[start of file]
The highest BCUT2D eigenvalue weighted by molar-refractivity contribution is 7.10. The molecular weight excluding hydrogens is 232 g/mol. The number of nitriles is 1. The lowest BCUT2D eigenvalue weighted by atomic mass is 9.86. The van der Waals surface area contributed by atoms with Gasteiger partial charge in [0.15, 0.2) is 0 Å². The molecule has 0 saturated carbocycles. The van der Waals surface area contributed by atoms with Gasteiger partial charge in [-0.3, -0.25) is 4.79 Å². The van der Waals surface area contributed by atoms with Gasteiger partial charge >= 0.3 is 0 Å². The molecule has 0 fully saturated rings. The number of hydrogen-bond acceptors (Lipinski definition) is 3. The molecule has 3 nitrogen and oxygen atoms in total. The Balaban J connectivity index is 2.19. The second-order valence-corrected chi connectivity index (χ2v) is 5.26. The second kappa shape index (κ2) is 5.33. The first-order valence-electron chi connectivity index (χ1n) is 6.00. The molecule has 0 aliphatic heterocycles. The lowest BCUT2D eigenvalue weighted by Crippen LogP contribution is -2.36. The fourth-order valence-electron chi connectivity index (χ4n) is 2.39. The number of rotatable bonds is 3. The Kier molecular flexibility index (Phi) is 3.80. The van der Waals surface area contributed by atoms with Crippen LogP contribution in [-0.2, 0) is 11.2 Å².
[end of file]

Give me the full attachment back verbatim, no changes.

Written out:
The highest BCUT2D eigenvalue weighted by molar-refractivity contribution is 7.10. The molecular weight excluding hydrogens is 232 g/mol. The number of nitriles is 1. The lowest BCUT2D eigenvalue weighted by atomic mass is 9.86. The van der Waals surface area contributed by atoms with Gasteiger partial charge in [0.15, 0.2) is 0 Å². The molecule has 0 saturated carbocycles. The van der Waals surface area contributed by atoms with Gasteiger partial charge in [-0.3, -0.25) is 4.79 Å². The van der Waals surface area contributed by atoms with Gasteiger partial charge >= 0.3 is 0 Å². The molecule has 0 fully saturated rings. The number of hydrogen-bond acceptors (Lipinski definition) is 3. The molecule has 3 nitrogen and oxygen atoms in total. The Balaban J connectivity index is 2.19. The second-order valence-corrected chi connectivity index (χ2v) is 5.26. The second kappa shape index (κ2) is 5.33. The first-order valence-electron chi connectivity index (χ1n) is 6.00. The molecule has 0 aliphatic heterocycles. The lowest BCUT2D eigenvalue weighted by Crippen LogP contribution is -2.36. The fourth-order valence-electron chi connectivity index (χ4n) is 2.39. The number of rotatable bonds is 3. The Kier molecular flexibility index (Phi) is 3.80. The van der Waals surface area contributed by atoms with Crippen LogP contribution in [-0.2, 0) is 11.2 Å².